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Anim Reprod Sci. 1997 Jan;45(4):255-61.

Contribution of the scrotum, testes, and testicular artery to scrotal/testicular thermoregulation in bulls at two ambient temperatures.

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  • 1Research Centre, Agriculture and Agri-Food Canada, Lethbridge, Alta, Canada.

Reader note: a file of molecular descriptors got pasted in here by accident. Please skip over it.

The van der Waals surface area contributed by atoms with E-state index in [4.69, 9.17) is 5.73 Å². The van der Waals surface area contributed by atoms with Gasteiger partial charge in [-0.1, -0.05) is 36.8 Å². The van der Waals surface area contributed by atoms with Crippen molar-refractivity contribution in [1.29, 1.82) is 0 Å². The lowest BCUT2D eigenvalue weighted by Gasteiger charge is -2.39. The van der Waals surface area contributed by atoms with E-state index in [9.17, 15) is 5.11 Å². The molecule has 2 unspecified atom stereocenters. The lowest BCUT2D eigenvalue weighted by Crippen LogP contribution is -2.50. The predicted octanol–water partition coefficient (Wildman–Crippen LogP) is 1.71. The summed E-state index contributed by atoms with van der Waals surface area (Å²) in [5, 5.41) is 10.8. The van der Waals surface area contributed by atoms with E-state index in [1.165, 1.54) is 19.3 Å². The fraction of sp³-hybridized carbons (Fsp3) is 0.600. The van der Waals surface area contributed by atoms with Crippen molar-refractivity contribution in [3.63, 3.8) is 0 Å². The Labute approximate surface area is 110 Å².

The objective of this study was to determine the contribution of the scrotum, testes, and the testicular artery to scrotal/testicular thermoregulation in bulls at two ambient temperatures. Crossbred beef bulls, 1.5 years of age, were placed in controlled environment chambers at ambient temperatures of 15 degrees C (n = 5) or 25 degrees C (n = 6). The distal lateral aspects and entire ventral part of the scrotum was incised under caudal epidural anaesthesia (xylazine, 0.07 mg kg-1. Both testes were withdrawn from the scrotum and then replaced and maintained by clamping the scrotal incisions with towel clamps. One testis was randomly chosen to be the exposed testis and was withdrawn prior to temperature measurements. Surface and internal temperature were measured with infrared thermography and needle thermocouples, respectively. Temperature gradients (degree C; difference in temperature from top to bottom at 15 and at 25 degrees C) were: scrotal surface (with testis), 1.5 and 1.3; scrotal surface (without testis), 2.1 and 1.6; surface of exposed testis, -0.6 and 0.0; sub-tunic of exposed testis, -2.2 and -0.6; intratesticular (covered testis), 0.0 and 0.4; and intratesticular (exposed testis), -1.3 and 0.4. The scrotum markedly affects testicular temperature but the testes have limited influence on scrotal surface temperature. The bovine scrotum and testes have opposing temperature gradients that complement one another, resulting in a relatively uniform intratesticular temperature. These temperature gradients are attributed in part to the testicular artery, which goes from the top of the testis to the bottom, divides into several branches and ramifies dorsally and laterally before entering the testicular parenchyma. Intra-arterial temperatures (measured with needle thermocouples) were lower (P < 0.05) where the artery entered the testis than at both the bottom and top of the testis for both the covered (31.7, 33.4 and 34.3 degrees C) and exposed testis (29.6, 32.0 and 32.5 degrees C) at an ambient temperature of 15 degrees C. Temperature differences were similar, but less pronounced, at 25 degrees C (covered testis, 34.8, 36.3 and 36.5 degrees C; exposed testis, 32.4, 33.5, 33.9 degrees C). Results supported the hypothesis that blood within the testicular artery has a similar temperature at the top of the testis (just ventral to the testicular vascular cone) compared with the bottom, but subsequently cools before entering the testicular parenchyma.

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